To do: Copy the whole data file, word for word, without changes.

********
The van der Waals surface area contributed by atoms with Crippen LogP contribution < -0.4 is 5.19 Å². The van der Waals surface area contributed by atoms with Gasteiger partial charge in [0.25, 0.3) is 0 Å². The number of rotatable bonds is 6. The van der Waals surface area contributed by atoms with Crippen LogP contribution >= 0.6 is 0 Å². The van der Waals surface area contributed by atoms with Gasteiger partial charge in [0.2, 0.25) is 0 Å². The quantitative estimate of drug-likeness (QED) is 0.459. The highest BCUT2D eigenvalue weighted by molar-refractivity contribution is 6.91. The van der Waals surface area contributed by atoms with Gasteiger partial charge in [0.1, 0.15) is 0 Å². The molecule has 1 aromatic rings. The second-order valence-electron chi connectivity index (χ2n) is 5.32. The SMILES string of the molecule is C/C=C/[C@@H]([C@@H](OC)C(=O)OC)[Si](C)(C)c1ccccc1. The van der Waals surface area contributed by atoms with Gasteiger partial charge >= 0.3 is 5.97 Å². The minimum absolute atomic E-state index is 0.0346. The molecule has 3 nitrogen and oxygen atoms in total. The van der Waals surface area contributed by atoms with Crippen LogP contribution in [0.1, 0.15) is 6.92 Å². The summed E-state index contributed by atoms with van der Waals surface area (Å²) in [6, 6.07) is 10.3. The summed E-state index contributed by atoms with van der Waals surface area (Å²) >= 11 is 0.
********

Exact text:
The van der Waals surface area contributed by atoms with Crippen LogP contribution < -0.4 is 5.19 Å². The van der Waals surface area contributed by atoms with Gasteiger partial charge in [0.25, 0.3) is 0 Å². The number of rotatable bonds is 6. The van der Waals surface area contributed by atoms with Crippen LogP contribution >= 0.6 is 0 Å². The van der Waals surface area contributed by atoms with Gasteiger partial charge in [0.2, 0.25) is 0 Å². The quantitative estimate of drug-likeness (QED) is 0.459. The highest BCUT2D eigenvalue weighted by molar-refractivity contribution is 6.91. The van der Waals surface area contributed by atoms with Gasteiger partial charge in [0.1, 0.15) is 0 Å². The molecule has 1 aromatic rings. The second-order valence-electron chi connectivity index (χ2n) is 5.32. The SMILES string of the molecule is C/C=C/[C@@H]([C@@H](OC)C(=O)OC)[Si](C)(C)c1ccccc1. The van der Waals surface area contributed by atoms with Gasteiger partial charge >= 0.3 is 5.97 Å². The minimum absolute atomic E-state index is 0.0346. The molecule has 3 nitrogen and oxygen atoms in total. The van der Waals surface area contributed by atoms with Crippen LogP contribution in [0.1, 0.15) is 6.92 Å². The summed E-state index contributed by atoms with van der Waals surface area (Å²) in [6, 6.07) is 10.3. The summed E-state index contributed by atoms with van der Waals surface area (Å²) >= 11 is 0.